Advertisements claiming “unique”, “permanent” or “painless” non-surgical methods or alternative medications to cure varicose veins may seem appealing. But it pays to be a cautious. The results are often unsatisfactory. Clarify health risks, the possible side effects and costs before actually undergoing any procedure or taking any non-prescribed medication.

Cervical cancer:
Q: My mother has cervical cancer and I am worried that I may get it too. What can I do?

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A: Breast and ovarian cancers are associated with changes in certain genes (BRAC1 and BRAC2) which can be inherited, but cervical cancer does not fall in this category. It does not run in families. The main risk factors for the development of this cancer are sex at a young age, multiple partners, smoking and infection with the human papillomavirus (HPV).

• The best protections against cervical cancer are:

• protected sex using a condom

• not smoking

• having a regular cervical smear (pap smear) once every three years if you are under 50 and every five years after that.

Immunisation against HPV is now available and can be given from the age of nine years.

You may click to see:->Womens Health Issues

Q: I have been married for nine years and am 33 years old. I was found to have bilateral hydrosalpinx. I want to conceive. Doctors are suggesting IVF ( in vitro fertilisation) by clipping both the fallopian tubes. Is there any other way?

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A: The fallopian tubes carry the egg to the uterus. In bilateral hydrosalpinx, both the fallopian tubes are blocked with fluid. This greatly reduces the chances of a normal pregnancy. If an egg is fertilised, there is a good chance that it may be unable to proceed further and remain and develop in the tube itself. This is called an ectopic pregnancy and is dangerous. By clipping the tubes and placing the fertilised egg directly in the uterus, the doctor is ensuring that this does not occur and that the pregnancy proceeds smoothly.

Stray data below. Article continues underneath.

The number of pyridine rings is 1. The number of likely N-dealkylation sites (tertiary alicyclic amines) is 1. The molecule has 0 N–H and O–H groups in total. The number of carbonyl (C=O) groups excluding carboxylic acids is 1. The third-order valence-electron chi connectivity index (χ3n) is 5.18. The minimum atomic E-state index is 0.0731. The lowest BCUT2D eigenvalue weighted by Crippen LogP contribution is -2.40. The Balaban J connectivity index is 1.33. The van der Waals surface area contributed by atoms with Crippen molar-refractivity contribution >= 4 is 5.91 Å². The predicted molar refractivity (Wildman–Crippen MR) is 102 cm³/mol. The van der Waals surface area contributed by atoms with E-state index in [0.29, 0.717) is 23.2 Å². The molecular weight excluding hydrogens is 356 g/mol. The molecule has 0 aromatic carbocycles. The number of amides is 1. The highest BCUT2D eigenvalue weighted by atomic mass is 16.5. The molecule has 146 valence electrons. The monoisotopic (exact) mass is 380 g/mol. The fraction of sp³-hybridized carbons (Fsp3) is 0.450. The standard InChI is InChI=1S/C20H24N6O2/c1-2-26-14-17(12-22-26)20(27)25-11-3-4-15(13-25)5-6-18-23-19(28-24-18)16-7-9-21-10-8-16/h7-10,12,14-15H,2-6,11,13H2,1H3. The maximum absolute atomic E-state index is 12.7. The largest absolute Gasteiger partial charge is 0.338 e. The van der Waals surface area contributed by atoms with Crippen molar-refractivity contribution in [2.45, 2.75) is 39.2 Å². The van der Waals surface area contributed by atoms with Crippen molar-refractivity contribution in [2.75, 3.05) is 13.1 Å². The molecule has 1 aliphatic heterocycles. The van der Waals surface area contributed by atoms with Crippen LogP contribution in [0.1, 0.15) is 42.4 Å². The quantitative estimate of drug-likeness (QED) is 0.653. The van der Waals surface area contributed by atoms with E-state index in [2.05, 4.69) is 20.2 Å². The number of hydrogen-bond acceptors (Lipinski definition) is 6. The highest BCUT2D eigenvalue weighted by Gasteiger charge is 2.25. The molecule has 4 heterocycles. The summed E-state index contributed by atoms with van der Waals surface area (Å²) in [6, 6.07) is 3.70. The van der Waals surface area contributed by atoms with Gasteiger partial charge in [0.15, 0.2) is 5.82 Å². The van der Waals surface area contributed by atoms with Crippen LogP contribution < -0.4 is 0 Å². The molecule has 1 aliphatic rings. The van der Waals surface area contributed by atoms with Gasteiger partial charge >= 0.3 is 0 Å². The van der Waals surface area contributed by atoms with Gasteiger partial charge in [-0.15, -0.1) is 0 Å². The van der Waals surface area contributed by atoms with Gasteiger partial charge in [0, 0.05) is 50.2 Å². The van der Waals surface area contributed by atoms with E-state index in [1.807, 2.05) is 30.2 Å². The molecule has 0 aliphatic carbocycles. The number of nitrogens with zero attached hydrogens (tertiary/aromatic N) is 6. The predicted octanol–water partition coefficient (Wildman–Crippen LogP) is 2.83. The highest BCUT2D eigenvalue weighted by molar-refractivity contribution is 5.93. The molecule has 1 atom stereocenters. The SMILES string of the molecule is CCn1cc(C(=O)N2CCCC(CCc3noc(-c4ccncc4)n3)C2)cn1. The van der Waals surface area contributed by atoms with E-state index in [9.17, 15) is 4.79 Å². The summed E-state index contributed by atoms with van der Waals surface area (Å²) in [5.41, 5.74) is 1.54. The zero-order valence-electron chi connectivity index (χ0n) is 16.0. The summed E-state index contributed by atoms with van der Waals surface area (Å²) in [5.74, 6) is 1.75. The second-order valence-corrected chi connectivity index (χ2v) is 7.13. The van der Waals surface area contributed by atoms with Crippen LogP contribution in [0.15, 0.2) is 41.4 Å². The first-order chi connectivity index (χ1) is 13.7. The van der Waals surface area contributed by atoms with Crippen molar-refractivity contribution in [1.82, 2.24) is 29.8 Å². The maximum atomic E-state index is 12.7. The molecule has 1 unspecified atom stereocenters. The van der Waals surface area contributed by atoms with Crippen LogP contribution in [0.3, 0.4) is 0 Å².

You may click to see:->

Delayed urination
Q: I cannot urinate immediately when I feel like doing so. There is a delay during which I have to strain and concentrate. There is no pain. I did not have this problem earlier. I was told that I have developed a large bladder capacity and that there was no need to worry.

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A: The bladder does not suddenly enlarge. It is likely to do so if there is an obstruction, like an enlarged prostrate, in the outflow tract.

Straining to pass urine shows that this must be the case. It can eventually cause a backward flow of urine into the ureters (tubes arising from the kidney) from the bladder. This will cause urinary tract infection. The condition needs further investigation, with an ultrasound of the abdomen and X-rays. It cannot be dismissed lightly. You need to see an urologist.

You may click to see:->Prostate Enlargement: Benign Prostatic Hyperplasia

Bald dad
Q: I am a 19-year-old girl and my 50-year-old father has got a bald patch over his head. Will I develop one too?

A: Baldness occurs through the expression of a gene carried on the X chromosome. Women receive two X chromosomes, one from the father and one from the mother. Even if one chromosome (from the father) carries the gene for baldness, it is balanced by the other normal gene. Women are also protected to some extent by their female hormones. They can become bald or lose hair after menopause if both their X chromosomes carry the baldness gene. It is usually a much milder form than that which occurs in men.

Can’t eat bananas :-
Q: My 17-year-old daughter always has palpitations if she is forced to eat bananas. Why?

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A: Bananas contain a chemical called serotonin. Some people can have an allergic reaction to serotonin and develop symptoms like abdominal pain, cramping and palpitations. Most food allergy or food intolerance reactions usually happen within a few minutes to a few hours after eating. Most mild to moderate reactions last less than a day. Sensitivity and its symptoms can increase over time unless bananas are avoided.

Sources: The Telegraph (Kolkata, India)